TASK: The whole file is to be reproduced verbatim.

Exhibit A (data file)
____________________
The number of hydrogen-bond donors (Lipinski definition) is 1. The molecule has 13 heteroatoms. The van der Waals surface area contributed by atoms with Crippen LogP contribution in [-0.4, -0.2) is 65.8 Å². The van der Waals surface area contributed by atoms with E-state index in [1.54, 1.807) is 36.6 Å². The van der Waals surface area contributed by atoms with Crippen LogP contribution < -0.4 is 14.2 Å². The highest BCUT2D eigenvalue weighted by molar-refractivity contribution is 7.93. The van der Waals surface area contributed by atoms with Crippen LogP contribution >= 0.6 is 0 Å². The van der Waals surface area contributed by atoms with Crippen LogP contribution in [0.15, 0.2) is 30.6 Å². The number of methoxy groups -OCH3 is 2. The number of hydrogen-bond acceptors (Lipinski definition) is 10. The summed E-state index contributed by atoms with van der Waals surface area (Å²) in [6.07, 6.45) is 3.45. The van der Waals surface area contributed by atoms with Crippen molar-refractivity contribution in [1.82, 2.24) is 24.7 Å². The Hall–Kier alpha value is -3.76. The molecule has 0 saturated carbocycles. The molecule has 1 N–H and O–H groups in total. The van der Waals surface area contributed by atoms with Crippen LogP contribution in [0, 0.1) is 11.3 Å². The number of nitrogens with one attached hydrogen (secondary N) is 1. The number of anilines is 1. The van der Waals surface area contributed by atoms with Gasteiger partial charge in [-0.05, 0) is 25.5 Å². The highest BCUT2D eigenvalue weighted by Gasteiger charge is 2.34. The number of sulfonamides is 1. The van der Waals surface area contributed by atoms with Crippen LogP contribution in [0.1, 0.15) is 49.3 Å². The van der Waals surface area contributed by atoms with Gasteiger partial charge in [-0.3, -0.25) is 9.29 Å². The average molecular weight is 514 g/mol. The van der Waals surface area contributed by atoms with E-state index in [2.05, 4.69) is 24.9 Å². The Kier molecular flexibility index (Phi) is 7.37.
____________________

The number of hydrogen-bond donors (Lipinski definition) is 1. The molecule has 13 heteroatoms. The van der Waals surface area contributed by atoms with Crippen LogP contribution in [-0.4, -0.2) is 65.8 Å². The van der Waals surface area contributed by atoms with E-state index in [1.54, 1.807) is 36.6 Å². The van der Waals surface area contributed by atoms with Crippen LogP contribution < -0.4 is 14.2 Å². The highest BCUT2D eigenvalue weighted by molar-refractivity contribution is 7.93. The van der Waals surface area contributed by atoms with Crippen LogP contribution >= 0.6 is 0 Å². The van der Waals surface area contributed by atoms with Crippen LogP contribution in [0.15, 0.2) is 30.6 Å². The number of methoxy groups -OCH3 is 2. The number of hydrogen-bond acceptors (Lipinski definition) is 10. The summed E-state index contributed by atoms with van der Waals surface area (Å²) in [6.07, 6.45) is 3.45. The van der Waals surface area contributed by atoms with Crippen molar-refractivity contribution in [1.82, 2.24) is 24.7 Å². The Hall–Kier alpha value is -3.76. The molecule has 0 saturated carbocycles. The molecule has 1 N–H and O–H groups in total. The van der Waals surface area contributed by atoms with Crippen LogP contribution in [0, 0.1) is 11.3 Å². The number of nitrogens with one attached hydrogen (secondary N) is 1. The number of anilines is 1. The van der Waals surface area contributed by atoms with Gasteiger partial charge in [-0.05, 0) is 25.5 Å². The highest BCUT2D eigenvalue weighted by Gasteiger charge is 2.34. The number of sulfonamides is 1. The van der Waals surface area contributed by atoms with Crippen LogP contribution in [0.1, 0.15) is 49.3 Å². The van der Waals surface area contributed by atoms with Gasteiger partial charge in [-0.3, -0.25) is 9.29 Å². The average molecular weight is 514 g/mol. The van der Waals surface area contributed by atoms with E-state index in [2.05, 4.69) is 24.9 Å². The Kier molecular flexibility index (Phi) is 7.37.